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Beyonce is first Black woman to top country chart with history-making single ‘Texas Hold ‘Em’


Pop and R&B superstar Beyoncé just added another surprising distinction to her long list of awards.

The multi-Grammy winning star debuted at No. 1 on Billboard’s Hot Country Songs chart with her hit track, “Texas Hold ‘Em,” becoming the first black woman to top the chart and sparking a debate on whether the song qualifies for the country genre.

According to Billboard:

“Texas Hold ‘Em” drew 19.2 million official streams and 4.8 million in all-format airplay audience and sold 39,000 in the U.S. through Feb. 15, according to Luminate. “16 Carriages” rides in with 10.3 million streams, 90,000 in radio reach and 14,000 sold.

Notably, the Hot Country Songs coronation of “Texas Hold ‘Em” grants Beyoncé No. 1s on seven of Billboard’s multimetric song charts as a solo artist: the Hot 100, Hot Country Songs, Hot Dance/Electronic Songs, Hot Gospel Songs, Hot Latin Songs, Hot R&B Songs and Hot R&B/Hip-Hop Songs. She’s the only act to have notched No. 1s on that combination of rankings.


“Plus, Beyoncé makes history as the first woman to have topped both Hot Country Songs and Hot R&B/Hip-Hop Songs since the lists began as all-encompassing genre song charts in October 1958. Overall, she joins Morgan Wallen, Bieber, Billy Ray Cyrus and Ray Charles as the only acts to have led both charts,” Billboard noted.

Zach Bryan and Kacey Musgraves’ “I Remember Everything” sat on the top spot on Billboard’s Hot Country Songs chart for 20 weeks before being dethroned by Beyoncé.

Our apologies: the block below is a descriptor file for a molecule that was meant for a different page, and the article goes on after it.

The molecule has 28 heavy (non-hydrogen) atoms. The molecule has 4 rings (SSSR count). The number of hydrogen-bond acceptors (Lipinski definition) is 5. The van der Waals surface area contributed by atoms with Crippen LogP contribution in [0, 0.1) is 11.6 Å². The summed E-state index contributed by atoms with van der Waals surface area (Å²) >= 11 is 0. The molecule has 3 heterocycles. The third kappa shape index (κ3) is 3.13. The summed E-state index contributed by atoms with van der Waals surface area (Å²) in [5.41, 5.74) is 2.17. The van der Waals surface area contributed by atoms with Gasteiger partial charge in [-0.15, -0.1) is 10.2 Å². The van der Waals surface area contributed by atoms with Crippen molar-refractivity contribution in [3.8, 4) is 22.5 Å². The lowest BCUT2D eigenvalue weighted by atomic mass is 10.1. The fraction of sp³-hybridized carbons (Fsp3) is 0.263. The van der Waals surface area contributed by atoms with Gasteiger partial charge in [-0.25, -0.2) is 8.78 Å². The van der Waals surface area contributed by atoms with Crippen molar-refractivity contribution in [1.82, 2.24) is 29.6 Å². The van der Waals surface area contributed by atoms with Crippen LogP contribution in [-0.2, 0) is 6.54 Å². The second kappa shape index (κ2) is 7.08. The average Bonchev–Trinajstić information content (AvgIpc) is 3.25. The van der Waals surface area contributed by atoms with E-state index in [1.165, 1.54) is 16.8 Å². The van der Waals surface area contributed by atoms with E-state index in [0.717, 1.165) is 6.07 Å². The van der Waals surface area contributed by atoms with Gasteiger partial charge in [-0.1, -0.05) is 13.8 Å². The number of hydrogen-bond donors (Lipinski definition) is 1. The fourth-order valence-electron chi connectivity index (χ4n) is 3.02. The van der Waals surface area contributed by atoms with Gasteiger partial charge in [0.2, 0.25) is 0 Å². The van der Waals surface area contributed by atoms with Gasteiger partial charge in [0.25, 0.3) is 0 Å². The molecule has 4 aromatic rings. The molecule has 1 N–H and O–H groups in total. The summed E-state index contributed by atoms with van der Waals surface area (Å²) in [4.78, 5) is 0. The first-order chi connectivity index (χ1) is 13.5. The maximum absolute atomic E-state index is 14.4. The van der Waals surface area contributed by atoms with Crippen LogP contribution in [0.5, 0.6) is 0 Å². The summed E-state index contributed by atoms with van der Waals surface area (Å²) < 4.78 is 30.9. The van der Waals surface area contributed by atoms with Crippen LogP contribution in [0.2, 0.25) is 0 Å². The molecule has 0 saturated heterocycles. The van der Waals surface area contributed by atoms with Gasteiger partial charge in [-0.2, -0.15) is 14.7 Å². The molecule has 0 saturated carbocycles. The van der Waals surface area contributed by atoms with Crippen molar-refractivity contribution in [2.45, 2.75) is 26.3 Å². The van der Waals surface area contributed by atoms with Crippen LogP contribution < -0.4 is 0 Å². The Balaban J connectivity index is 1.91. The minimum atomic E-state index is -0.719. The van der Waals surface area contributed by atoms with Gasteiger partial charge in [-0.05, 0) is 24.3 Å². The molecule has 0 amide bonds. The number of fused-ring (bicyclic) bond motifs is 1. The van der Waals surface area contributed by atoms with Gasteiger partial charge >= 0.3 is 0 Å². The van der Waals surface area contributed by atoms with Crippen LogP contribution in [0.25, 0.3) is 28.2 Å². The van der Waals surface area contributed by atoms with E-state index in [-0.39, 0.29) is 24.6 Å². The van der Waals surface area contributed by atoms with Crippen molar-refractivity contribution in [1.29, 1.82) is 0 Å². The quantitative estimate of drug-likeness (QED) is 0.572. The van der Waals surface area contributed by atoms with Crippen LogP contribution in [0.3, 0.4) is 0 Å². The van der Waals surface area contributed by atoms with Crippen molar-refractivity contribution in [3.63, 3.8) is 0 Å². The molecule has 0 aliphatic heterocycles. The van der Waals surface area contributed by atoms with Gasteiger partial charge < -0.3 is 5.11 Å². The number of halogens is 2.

The “Texas Hold ‘Em” track is being promoted officially on country radio stations and even generated some controversy when one station reportedly refused to play the track initially. It was later clarified that the Oklahoma radio station had not received a copy of the track and soon added it to its rotation.

Other stations seem to have embraced the superstar’s entry into the genre.

“I added the song because it’s a great song, and I’m excited because it just sounds so freaking good on the radio,” 93Q Country’s Travis Moon told Entertainment Weekly. “And if there are some of her fans who listen to the song on my radio station that like some other songs, that’s actually good for my station.”

Singer/songwriter Maren Morris told E! News last week, “I feel like she’s always been genre-less, but I think the leaning into country elements and sort of reclaiming country music back to Black people because they created the genre is such a statement.”

“Obviously, like most people, I’m so utterly excited to hear the whole album,” she added. “I was listening to ‘16 Carriages’ this morning and just marveling at the production and the lyrics and the vulnerability.”

“The success of Beyoncé’s songs is especially significant in the wake of repeated criticism of the country music industry’s treatment of Black artists,” EW reported. “In 2019, Billboard removed Lil Nas X’s “Old Town Road” from the Hot Country Charts, arguing that the song didn’t have enough country elements to be included on the charts.”

1 Comment

  1. The only thing is why does she have to be half undressed in this? She can’t let the song live by itself? Everything in hip hop is sexually disgusting. If she has a good voice then let the song sell the song not her T&A! The song is not that bad. She is plainly nobody to look up to because she’s a pig like most in the music industry now.

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